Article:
Uterine Vessels 

The uterus gets its blood supply through the uterine artery, a branch of the internal iliac artery which runs through the cardinal ligament. The uterine artery supplies the myometrium and gives straight arteries branches that run close to the base of the endometrium to supply the stratum basale. The arteries become spiral and more helical arteries run along the whole length of the functionalis layer of the endometrium. Spiral arteries elongate and become tortuous with the effect of hormones and rupture and shed blood with each menstrual cycle (Figure 6).


Figure 6. A& B; Blood supply of the human female reproductive organs. (Image source: Gray’s Anatomy).

Image result for blood supply of the uterus

Uterine Cervix

The uterine cervix opens to the vagina through external os and the junction between the uterine cervix, the and uterine body is marked by internal os. The pathway between the internal and external ostia is called the cervical canal or endocervix. The cervical wall is thinner than the wall of the body of the uterus, with few smooth muscle layers. The portion of the uterine cervix extending into the vagina is called the ectocervix.

The cervical canal is lined by columnar epithelial mucosal glands that secrete thick, mucous, acidic secretions. These secretions fill and seal the cervical canal and form a mucous plug, which prevents the penetration of pathogens to the uterus. At the midpoint of the menstrual cycle, under the influence of high systemic plasma estrogen concentrations, these secretions became thin and watery in nature, and help to facilitate entry of sperms through the reproductive tract.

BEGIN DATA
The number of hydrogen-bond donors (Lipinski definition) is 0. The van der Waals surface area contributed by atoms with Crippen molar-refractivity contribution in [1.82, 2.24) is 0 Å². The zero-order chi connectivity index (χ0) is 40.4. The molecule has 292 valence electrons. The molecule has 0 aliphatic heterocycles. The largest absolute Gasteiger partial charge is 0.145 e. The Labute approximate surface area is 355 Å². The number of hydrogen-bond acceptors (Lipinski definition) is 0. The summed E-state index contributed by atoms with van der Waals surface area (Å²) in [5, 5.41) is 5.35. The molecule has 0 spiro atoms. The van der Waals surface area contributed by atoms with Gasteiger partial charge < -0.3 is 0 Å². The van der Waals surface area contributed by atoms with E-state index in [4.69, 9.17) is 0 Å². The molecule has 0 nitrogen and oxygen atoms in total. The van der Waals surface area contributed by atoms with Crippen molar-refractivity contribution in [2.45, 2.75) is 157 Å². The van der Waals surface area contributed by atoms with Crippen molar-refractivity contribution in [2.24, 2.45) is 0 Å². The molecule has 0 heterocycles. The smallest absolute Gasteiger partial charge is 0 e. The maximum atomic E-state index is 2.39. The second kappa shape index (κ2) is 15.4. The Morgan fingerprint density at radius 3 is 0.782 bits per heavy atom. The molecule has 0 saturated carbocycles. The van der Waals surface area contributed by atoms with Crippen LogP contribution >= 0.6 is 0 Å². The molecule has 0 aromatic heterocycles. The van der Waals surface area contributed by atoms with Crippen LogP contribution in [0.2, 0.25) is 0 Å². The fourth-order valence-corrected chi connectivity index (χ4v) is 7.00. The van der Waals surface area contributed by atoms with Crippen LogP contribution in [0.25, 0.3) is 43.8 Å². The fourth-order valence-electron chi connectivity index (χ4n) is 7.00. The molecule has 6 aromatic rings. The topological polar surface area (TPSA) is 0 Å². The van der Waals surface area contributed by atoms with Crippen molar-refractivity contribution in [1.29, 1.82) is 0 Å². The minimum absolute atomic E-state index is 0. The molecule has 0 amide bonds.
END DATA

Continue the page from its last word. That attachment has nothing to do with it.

The ectocervix is lined by stratified squamous epithelia cells. During a pap smear (Figure 7), cells from your cervix are gently scraped away and examined to detect potentially precancerous and cancerous processes. Abnormal growth changes in the type of epithelia is a concern, and intervention is aimed at preventing the progression of disease.

Diagram of speculum inserted into the cervix
Figure 7. Pap smear. Image (c) Cleveland Clinic. Used for educational purpose under fair use.

Take Home Message

  • The uterus is anteverted and its wall consists of the perimetrium, myometrium, and endometrium.
  • The endometrium consists of the stratum basalis and functionalis layers.
  • The uterine cervix is thinner than the body of the uterus as it has fewer smooth muscles. It is lined by mucosal glands that secrete acidic and mucous secretions, and a mucous plug.
  • Changes in cervical lining mucosa taken during pap smears can detect precancerous conditions.


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Human Reproduction: A Clinical Approach Copyright © 2023 by Dr. Hala Bastawros, M.D is licensed under a Creative Commons Attribution-NonCommercial 4.0 International License, except where otherwise noted.